Are you raging hungry all the time even if you don’t exercise much, yet your doctor can’t figure out why? And all your tests are normal!
Several conditions can cause recurring intense hunger — but what if you don’t have them, such as pregnancy, diabetes and frequent very intense workouts?
So just what might be driving your unrelenting hunger?
And what medical test might your doctor have overlooked?
Jacob Teitelbaum, MD, says that “an elevated thyroid can cause this despite the tests being normal.”
Hyperthyroidism is known for causing excessive hunger, but unfortunately, there can be “false negative” test results.
“Defects in leptin hormone levels, nutritional deficiencies, emotional disorders [including anorexia nervosa] and even some cancers (especially ones that make insulin and drop blood sugars) can cause increased hunger,” explains Dr. Teitelbaum, who’s board certified in internal medicine, and is founder of the Fatigue and Fibromyalgia Practitioners Network.
Other Causes of Severe Hunger Despite Normal Test Results: Some Are Serious
Tumors can develop in the pancreas, causing abnormally low blood sugar, and in turn can cause ongoing hunger. Not all of these tumors are malignant.
If “all the tests” have come back normal, ask your doctor if any of these tests have ruled out a pancreatic illness.
The pancreas makes insulin, and too much insulin will plummet blood sugar (hypoglycemia).
Medications may cause hypoglycemia, thereby causing excessive hunger.
Initial tests to determine the cause of constant severe hunger include fasting glucose (to check for diabetes) and even a pregnancy test.
But in the initial exam, a primary care physician may not consider liver disease, though a savvy physician will eventually wonder if the patient’s liver is working properly.
Malfunction of the liver can drop blood sugar and thus cause hunger in a patient who’s eating.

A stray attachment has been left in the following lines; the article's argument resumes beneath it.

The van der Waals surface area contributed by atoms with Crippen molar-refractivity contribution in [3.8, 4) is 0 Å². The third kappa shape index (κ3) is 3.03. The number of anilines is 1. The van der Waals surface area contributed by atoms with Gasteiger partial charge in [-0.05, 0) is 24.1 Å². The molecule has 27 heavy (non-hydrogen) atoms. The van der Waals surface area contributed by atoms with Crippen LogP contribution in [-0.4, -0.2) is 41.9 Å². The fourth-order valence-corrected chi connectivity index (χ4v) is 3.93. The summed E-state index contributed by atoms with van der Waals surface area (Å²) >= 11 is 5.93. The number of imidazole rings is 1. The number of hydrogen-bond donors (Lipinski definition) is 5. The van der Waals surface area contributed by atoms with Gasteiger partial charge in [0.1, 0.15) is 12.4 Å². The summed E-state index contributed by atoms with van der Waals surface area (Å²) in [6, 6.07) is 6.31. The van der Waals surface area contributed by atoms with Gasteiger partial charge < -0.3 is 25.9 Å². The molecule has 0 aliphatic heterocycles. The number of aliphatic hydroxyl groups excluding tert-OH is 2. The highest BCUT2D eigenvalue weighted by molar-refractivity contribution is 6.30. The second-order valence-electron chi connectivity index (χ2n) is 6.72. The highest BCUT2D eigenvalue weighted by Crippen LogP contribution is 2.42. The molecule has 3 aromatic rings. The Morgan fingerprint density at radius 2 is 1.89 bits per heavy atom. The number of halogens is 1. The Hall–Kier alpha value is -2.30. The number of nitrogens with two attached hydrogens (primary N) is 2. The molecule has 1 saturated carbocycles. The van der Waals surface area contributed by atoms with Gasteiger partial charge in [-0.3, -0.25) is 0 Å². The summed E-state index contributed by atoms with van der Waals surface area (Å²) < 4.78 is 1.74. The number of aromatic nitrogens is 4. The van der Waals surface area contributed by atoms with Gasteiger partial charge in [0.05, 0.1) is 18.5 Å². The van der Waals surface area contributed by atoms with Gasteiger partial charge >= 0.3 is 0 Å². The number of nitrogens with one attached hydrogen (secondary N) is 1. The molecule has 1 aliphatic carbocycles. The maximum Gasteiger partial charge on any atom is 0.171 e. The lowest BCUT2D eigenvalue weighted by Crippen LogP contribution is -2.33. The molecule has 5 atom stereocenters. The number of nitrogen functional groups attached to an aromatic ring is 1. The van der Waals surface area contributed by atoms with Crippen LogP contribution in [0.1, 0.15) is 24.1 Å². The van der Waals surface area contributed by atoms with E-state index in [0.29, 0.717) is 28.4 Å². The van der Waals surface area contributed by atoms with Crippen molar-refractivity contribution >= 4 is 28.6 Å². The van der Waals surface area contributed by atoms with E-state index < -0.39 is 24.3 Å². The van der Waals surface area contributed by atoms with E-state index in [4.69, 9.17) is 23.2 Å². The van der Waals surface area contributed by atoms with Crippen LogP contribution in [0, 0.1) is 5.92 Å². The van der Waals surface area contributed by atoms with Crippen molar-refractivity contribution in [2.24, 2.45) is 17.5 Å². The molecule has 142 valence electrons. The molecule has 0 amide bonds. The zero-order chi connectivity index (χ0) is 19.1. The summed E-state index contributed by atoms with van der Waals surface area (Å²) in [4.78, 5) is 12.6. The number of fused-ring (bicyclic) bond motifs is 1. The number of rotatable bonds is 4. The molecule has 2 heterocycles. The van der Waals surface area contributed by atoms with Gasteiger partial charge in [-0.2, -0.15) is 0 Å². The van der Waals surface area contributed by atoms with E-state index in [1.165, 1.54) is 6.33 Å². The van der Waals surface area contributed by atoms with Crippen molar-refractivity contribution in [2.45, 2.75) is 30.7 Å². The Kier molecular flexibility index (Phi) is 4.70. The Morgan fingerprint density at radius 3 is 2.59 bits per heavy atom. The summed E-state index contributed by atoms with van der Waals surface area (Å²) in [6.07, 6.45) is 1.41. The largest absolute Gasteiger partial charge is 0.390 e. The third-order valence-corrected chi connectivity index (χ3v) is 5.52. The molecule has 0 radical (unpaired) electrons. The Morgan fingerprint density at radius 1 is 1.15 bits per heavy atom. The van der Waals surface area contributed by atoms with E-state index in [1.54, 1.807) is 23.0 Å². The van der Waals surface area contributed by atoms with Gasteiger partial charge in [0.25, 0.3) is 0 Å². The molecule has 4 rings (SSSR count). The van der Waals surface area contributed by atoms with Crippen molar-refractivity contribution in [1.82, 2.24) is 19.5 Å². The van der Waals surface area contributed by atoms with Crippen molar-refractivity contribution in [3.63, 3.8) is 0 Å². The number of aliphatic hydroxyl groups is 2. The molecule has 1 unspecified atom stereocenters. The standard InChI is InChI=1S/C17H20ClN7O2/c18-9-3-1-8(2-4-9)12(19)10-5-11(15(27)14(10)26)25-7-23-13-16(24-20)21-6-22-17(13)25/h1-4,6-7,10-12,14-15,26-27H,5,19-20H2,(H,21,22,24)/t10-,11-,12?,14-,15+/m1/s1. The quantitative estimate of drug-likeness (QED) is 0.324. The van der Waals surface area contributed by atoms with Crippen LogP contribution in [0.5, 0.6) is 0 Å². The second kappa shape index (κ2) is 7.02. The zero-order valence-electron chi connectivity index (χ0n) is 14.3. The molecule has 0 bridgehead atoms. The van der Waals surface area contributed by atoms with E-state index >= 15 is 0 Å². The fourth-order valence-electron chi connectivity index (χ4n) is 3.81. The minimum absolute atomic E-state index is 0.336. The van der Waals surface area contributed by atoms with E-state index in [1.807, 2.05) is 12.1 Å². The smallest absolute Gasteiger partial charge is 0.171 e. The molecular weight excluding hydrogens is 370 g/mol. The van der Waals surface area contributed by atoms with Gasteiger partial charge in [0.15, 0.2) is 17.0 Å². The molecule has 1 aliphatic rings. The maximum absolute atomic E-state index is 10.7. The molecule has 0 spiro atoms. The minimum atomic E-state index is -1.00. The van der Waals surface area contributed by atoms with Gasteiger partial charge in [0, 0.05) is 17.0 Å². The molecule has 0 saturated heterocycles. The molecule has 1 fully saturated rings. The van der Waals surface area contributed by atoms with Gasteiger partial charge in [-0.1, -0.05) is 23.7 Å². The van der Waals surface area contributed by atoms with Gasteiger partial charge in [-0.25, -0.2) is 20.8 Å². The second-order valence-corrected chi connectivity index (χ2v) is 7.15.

Kidney disorders can disrupt proper excretion of medications, resulting in dipped blood sugar levels.
Adrenal gland disorders can result in excessive hunger in a patient who’s eating.
Pituitary gland malfunction can also cause too much hunger despite generous food intake.
But what if you’ve tested normal for all of these issues and still find yourself “always” hungry despite eating more than you usually do?
The solution isn’t to overeat and gain 10 pounds of fat (unless you’re undernourished).
You may have a case of reactive hypoglycemia, and your physician may not be able to pin down the cause.
I used to have reactive hypoglycemia, but not all the time. I was fed up with this; I once devoured three large glazed donuts in one sitting, with a glass of milk, after having a normal sized lunch because I was SO hungry.
Document what you eat and when the hunger strikes.
You’ll likely discover that certain foods trigger brutal hunger that lingers.
The following foods can induce hunger: onions, carrots, white rice, rice cakes, white bread and foods with NutraSweet (aspartame).
Highly processed frozen dinners (e.g., Stouffers) can also cause excessive hunger.
I finally realized this; one frozen dinner would leave me very hungry within 20 minutes of finishing it. I’d have to have two more to satisfy my hunger.
I ditched these miserable processed fares years ago and no longer suffer with frequent severe hunger.
What about exercise?
If you DO work out like a warrior, this can cause a lot of hunger; drained muscles scream for recovery fuel. I’m hungriest after my leg and back workouts.
Don’t deprive yourself of complex carbs. Protein doesn’t always satisfy hunger; it’s okay to have a boiled potato and a few slices of all-natural whole grain bread!
If “all the tests” are normal and you’re still hungry, take inventory of your eating and exercise habits.
The fewer processed foods you eat, the less likely you’ll be troubled by frequent hunger.